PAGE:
8-Hydroxyguanine (8-OH-G) was discovered in 1983 in our laboratory at the National Cancer Center Research Institute, Tokyo. Since it could be formed in DNA not only in vitro but also in vivo by oxygen radical forming agents, we immediately hypothesized the importance of this discovery in connection with its biological consequence. Further intensive efforts by us from 1983 to 1990 confirmed that 8-OH-G is a highly significant oxidated DNA lesion involved in mutation and/or carcinogenesis in mammals, including humans. With the subsequent entry of many investigators to this research field the number of publications on 8-OH-G increased exponentially, reaching more than several thousands by the end of 2005. In this article, a summary is given of the important works carried out in the early days, and further notable contributions by many investigators are reviewed, focusing on 8-OH-G in the mammalian system. A special emphasis is given to research on knockout mice that are deficient in genes involved in the repair systems of the 8-OH-G lesion. Lastly, our own recent work is summarized involving a one-year carcinogenesis study of Ogg1 (the gene for 8-OH-G specific glycosylase/AP lyase) knockout mice that have been exposed to oxidative stress.
The blue pigment of cornflower, protocyanin, has been investigated for a long time, but its precise structure was not entirely explained until recently. The molecular structure of the pigment was recently shown to be a metal complex of six molecules each of anthocyanin and flavone glycoside, with one ferric iron, one magnesium and two calcium ions by X-ray crystallographic analysis. The studies provided the answer to the question posed in the early part of the last century, "why is the cornflower blue and rose red when both flowers contain the same anthocyanin?" This work was achieved on the basis of the results of long years of the studies made by many researchers. In this review, the author focuses on the investigations of the blue metal complex pigments involved in the bluing of flowers, commelinin from Commelina commusis, protocyanin from Centaurea cyanus, protodelphin from Salvia patens and hydrangea blue pigment.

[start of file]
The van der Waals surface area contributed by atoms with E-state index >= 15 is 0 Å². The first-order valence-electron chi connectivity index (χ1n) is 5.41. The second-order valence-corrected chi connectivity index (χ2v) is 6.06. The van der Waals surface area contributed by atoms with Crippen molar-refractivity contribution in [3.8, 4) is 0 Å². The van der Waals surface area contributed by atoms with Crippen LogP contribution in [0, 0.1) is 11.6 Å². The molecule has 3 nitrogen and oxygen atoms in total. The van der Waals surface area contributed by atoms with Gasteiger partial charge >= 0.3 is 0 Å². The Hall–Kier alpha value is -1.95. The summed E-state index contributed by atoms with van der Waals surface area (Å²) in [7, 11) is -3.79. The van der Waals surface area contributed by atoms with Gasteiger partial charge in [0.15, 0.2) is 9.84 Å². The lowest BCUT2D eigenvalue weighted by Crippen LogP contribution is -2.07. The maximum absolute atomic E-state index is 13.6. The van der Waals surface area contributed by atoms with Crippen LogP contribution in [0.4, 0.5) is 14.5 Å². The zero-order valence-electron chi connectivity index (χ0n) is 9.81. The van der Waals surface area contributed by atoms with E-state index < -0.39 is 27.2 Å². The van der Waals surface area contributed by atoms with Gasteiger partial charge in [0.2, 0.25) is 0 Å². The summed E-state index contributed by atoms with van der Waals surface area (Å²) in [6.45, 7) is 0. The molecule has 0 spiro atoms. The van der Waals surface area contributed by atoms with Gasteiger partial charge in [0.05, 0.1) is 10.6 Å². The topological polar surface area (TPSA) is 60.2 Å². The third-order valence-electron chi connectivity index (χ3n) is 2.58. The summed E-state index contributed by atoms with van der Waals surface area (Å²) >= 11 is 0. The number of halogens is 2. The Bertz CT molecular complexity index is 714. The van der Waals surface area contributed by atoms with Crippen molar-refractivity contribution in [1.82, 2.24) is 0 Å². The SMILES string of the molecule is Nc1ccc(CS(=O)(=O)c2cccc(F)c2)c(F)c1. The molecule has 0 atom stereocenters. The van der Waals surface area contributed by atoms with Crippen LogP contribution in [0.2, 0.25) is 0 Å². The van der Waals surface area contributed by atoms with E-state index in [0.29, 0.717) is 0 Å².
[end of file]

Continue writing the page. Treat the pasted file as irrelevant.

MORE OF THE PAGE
Hepatic stellate cells (HSCs) are vitamin-A storing collagen-producing cells in hepatic lobules. The three-dimensional structure of HSCs has been demonstrated with the Golgi method, the maceration method for scanning electron microscopy, and confocal laser scanning microscopy. Many thorn-like microprojections or spines extend from the subendothelial processes and make contacts with hepatocytes. One HSC entwines two or more sinusoids and about 20-40 hepatocytes to create a cellular unit, `the stellate cell unit' or `stellon'. The Space of Disse is defined as the space between stellate cell-endothelial cell complex and hepatocytes. Intralobular heterogeneity of HSCs is assessed. HSCs develop from mesenchymal cells in the septum transversum. The developmental process of HSCs is reproduced partly in culture. In the lamprey abundant vitamin A is stored not only in HSCs, but in the fibroblast-like cells in the various other splanchnic organs. In vertebrates, the existence of both conventional fibroblast system in somatic tissues and vitamin A-storing cell system in splanchnic organs is suggested.
F1-Ay mice between RR (aabbCC) and C57BL/6J-Ay (AyaBBCC) have a much darker yellow coat color than do C57BL/6J-Ay. Quantitative trait locus (QTL) analysis was carried out to identify genes responsible for the darker modification of the yellow coat color (this has been traditionally termed "sable"). A significant sable QTL was identified on chromosome 1 (Dmyaq4, LOD score 15.5 for lightness, and 13.4 for color difference), in a chromosomal position similar to that of Dmyaq2, a sable QTL previously identified in C3H/HeJ. Another significant sable QTL was identified on chromosome 4 (Dmyaq5, LOD score 5.6 for lightness, and 4.3 for color difference) near the tyrosinase-related protein 1 (Tyrp1) locus. The effect of Dmyaq5 was significant only in the presence of the RR allele at Dmyaq4, suggesting that the Dmyaq4 (as well as Dmyaq2) is a novel coat color gene that may act up-stream of Tyrp1 signaling to increase eumelanin production.